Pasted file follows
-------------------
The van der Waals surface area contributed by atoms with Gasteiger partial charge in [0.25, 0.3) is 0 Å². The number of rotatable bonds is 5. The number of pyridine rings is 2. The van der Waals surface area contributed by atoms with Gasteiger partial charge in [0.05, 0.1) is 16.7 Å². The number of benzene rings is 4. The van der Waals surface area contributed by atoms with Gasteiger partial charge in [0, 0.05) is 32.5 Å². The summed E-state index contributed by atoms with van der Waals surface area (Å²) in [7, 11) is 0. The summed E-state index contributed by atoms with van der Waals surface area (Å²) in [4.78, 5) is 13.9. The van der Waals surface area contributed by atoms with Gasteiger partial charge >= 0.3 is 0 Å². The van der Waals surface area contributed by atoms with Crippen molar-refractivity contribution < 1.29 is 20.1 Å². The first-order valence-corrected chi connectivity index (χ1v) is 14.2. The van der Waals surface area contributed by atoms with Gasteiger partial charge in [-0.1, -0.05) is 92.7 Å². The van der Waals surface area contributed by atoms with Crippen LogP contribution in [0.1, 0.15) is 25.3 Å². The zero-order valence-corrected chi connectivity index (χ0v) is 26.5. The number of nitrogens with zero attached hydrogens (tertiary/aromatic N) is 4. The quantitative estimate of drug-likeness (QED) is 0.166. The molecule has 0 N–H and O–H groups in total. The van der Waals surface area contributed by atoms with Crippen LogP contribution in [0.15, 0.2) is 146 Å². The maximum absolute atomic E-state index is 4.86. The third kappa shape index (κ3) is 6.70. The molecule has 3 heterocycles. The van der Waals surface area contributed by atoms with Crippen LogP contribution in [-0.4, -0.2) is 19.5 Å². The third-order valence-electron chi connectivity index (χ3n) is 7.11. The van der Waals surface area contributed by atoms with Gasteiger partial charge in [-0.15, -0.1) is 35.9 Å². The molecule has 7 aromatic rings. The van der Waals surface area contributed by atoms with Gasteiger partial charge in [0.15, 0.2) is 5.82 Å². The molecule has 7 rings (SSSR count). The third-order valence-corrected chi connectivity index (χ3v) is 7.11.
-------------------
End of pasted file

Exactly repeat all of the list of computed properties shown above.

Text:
The van der Waals surface area contributed by atoms with Gasteiger partial charge in [0.25, 0.3) is 0 Å². The number of rotatable bonds is 5. The number of pyridine rings is 2. The van der Waals surface area contributed by atoms with Gasteiger partial charge in [0.05, 0.1) is 16.7 Å². The number of benzene rings is 4. The van der Waals surface area contributed by atoms with Gasteiger partial charge in [0, 0.05) is 32.5 Å². The summed E-state index contributed by atoms with van der Waals surface area (Å²) in [7, 11) is 0. The summed E-state index contributed by atoms with van der Waals surface area (Å²) in [4.78, 5) is 13.9. The van der Waals surface area contributed by atoms with Gasteiger partial charge >= 0.3 is 0 Å². The van der Waals surface area contributed by atoms with Crippen molar-refractivity contribution < 1.29 is 20.1 Å². The first-order valence-corrected chi connectivity index (χ1v) is 14.2. The van der Waals surface area contributed by atoms with Gasteiger partial charge in [-0.1, -0.05) is 92.7 Å². The van der Waals surface area contributed by atoms with Crippen LogP contribution in [0.1, 0.15) is 25.3 Å². The zero-order valence-corrected chi connectivity index (χ0v) is 26.5. The number of nitrogens with zero attached hydrogens (tertiary/aromatic N) is 4. The quantitative estimate of drug-likeness (QED) is 0.166. The molecule has 0 N–H and O–H groups in total. The van der Waals surface area contributed by atoms with Crippen LogP contribution in [0.15, 0.2) is 146 Å². The maximum absolute atomic E-state index is 4.86. The third kappa shape index (κ3) is 6.70. The molecule has 3 heterocycles. The van der Waals surface area contributed by atoms with Crippen LogP contribution in [-0.4, -0.2) is 19.5 Å². The third-order valence-electron chi connectivity index (χ3n) is 7.11. The van der Waals surface area contributed by atoms with Gasteiger partial charge in [-0.15, -0.1) is 35.9 Å². The molecule has 7 aromatic rings. The van der Waals surface area contributed by atoms with Gasteiger partial charge in [0.15, 0.2) is 5.82 Å². The molecule has 7 rings (SSSR count). The third-order valence-corrected chi connectivity index (χ3v) is 7.11.